All in the name of being tolerant, unbiased and non-discriminatory. Translation: tolerance, a lack of bias, and non-discrimination except for conservatives, and specifically, conservative Christians.
Which brings us to HB2, which in a matter of a few short weeks has erupted onto the cultural scene. (I've written most recently on transgender issues here.)
Here's a précis on the timeline:
Acting on the urging of local LGBT leaders, on February 22 the Charlotte City Council added protections to the city's nondiscrimination ordinance, granting protection in places of "public accommodation."
On February 23, N.C. House Speaker Tim Moore called for the legislative action on "the bathroom piece" of Charlotte's ordinance.
(It should be noted, though it is seldom reported, that North Carolina already has previously instructed state agencies to reasonably accommodate the use of single occupancy restrooms for those who don't feel comfortable using restrooms designated for their biological sex.)
On March 23, lawmakers called a special session to discuss the ordinance. From this session, the N.C. General Assembly passed HB2 (House Bill 2), now known as the "bathroom bill." Governor Pat McCrory then signed it into law. Specifically, the law requires bathrooms in public facilities to be used by people based on the gender listed on their birth certificate. It also prohibits local governments from enacting non-discrimination laws.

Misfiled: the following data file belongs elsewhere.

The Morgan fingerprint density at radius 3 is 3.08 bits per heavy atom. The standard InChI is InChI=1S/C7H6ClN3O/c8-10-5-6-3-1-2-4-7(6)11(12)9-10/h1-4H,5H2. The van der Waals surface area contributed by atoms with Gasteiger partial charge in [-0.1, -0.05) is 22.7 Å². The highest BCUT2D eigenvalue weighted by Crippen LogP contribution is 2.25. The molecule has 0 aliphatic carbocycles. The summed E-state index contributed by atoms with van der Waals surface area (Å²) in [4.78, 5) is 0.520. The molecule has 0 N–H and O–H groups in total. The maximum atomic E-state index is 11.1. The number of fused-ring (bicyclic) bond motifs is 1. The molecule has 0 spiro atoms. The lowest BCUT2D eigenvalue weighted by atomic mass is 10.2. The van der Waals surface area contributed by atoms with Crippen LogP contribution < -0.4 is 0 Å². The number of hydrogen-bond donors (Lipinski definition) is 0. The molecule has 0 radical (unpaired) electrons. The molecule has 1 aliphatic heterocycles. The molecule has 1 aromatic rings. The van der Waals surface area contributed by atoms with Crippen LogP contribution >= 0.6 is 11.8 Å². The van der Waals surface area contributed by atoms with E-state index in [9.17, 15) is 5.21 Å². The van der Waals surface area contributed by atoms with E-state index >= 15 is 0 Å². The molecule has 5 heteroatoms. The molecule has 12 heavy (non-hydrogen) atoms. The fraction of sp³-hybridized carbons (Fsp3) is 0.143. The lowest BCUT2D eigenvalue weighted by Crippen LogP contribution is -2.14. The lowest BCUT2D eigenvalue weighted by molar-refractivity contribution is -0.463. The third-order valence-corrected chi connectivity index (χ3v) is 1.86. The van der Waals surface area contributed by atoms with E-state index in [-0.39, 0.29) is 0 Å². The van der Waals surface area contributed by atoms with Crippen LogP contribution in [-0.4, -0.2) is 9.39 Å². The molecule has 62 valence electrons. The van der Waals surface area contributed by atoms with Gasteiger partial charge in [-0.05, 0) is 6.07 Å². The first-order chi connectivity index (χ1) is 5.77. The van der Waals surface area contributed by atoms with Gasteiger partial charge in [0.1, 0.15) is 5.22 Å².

On March 29, the American Civil Liberties Union and other parties filed a lawsuit asking the courts to overturn HB2 on the basis of its constitutionality. Soon, a backlash erupted from celebrities and sports organizations. Major companies pulled out of business deals in the state.
Throughout the firestorm, surveys repeatedly indicated that the majority of the population of North Carolina, and Charlotte specifically, say transgender people should not be allowed to use the bathroom of the gender with which they identify, but that there should be general nondiscrimination laws in place for sexual orientation and gender identity issues.
Which, of course, there had been.